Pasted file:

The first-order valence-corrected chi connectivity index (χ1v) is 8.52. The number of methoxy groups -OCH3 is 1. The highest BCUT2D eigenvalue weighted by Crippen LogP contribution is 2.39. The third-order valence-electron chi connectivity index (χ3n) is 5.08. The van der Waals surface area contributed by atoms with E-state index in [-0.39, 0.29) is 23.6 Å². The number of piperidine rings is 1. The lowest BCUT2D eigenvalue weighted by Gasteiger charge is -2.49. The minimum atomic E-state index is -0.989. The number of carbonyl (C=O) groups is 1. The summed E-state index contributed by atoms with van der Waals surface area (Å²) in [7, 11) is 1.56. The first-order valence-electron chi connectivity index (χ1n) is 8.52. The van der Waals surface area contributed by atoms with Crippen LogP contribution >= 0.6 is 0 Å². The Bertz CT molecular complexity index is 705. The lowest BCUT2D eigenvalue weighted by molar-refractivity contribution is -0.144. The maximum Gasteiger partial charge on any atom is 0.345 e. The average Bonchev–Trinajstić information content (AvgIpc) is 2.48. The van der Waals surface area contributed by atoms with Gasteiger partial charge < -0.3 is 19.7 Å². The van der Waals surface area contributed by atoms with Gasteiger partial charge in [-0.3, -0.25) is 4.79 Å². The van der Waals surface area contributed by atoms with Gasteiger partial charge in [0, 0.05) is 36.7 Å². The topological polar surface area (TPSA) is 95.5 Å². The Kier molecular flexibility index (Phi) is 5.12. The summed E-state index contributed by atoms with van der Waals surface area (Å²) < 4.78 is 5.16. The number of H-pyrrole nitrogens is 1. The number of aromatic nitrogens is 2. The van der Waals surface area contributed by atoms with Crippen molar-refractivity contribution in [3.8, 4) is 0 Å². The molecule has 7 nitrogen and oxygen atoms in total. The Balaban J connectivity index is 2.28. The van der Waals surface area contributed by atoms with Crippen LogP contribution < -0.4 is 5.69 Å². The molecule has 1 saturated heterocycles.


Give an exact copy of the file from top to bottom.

The first-order valence-corrected chi connectivity index (χ1v) is 8.52. The number of methoxy groups -OCH3 is 1. The highest BCUT2D eigenvalue weighted by Crippen LogP contribution is 2.39. The third-order valence-electron chi connectivity index (χ3n) is 5.08. The van der Waals surface area contributed by atoms with E-state index in [-0.39, 0.29) is 23.6 Å². The number of piperidine rings is 1. The lowest BCUT2D eigenvalue weighted by Gasteiger charge is -2.49. The minimum atomic E-state index is -0.989. The number of carbonyl (C=O) groups is 1. The summed E-state index contributed by atoms with van der Waals surface area (Å²) in [7, 11) is 1.56. The first-order valence-electron chi connectivity index (χ1n) is 8.52. The van der Waals surface area contributed by atoms with Crippen LogP contribution >= 0.6 is 0 Å². The Bertz CT molecular complexity index is 705. The lowest BCUT2D eigenvalue weighted by molar-refractivity contribution is -0.144. The maximum Gasteiger partial charge on any atom is 0.345 e. The average Bonchev–Trinajstić information content (AvgIpc) is 2.48. The van der Waals surface area contributed by atoms with Gasteiger partial charge < -0.3 is 19.7 Å². The van der Waals surface area contributed by atoms with Gasteiger partial charge in [-0.3, -0.25) is 4.79 Å². The van der Waals surface area contributed by atoms with Gasteiger partial charge in [0, 0.05) is 36.7 Å². The topological polar surface area (TPSA) is 95.5 Å². The Kier molecular flexibility index (Phi) is 5.12. The summed E-state index contributed by atoms with van der Waals surface area (Å²) < 4.78 is 5.16. The number of H-pyrrole nitrogens is 1. The number of aromatic nitrogens is 2. The van der Waals surface area contributed by atoms with Crippen molar-refractivity contribution in [3.8, 4) is 0 Å². The molecule has 7 nitrogen and oxygen atoms in total. The Balaban J connectivity index is 2.28. The van der Waals surface area contributed by atoms with Crippen LogP contribution < -0.4 is 5.69 Å². The molecule has 1 saturated heterocycles.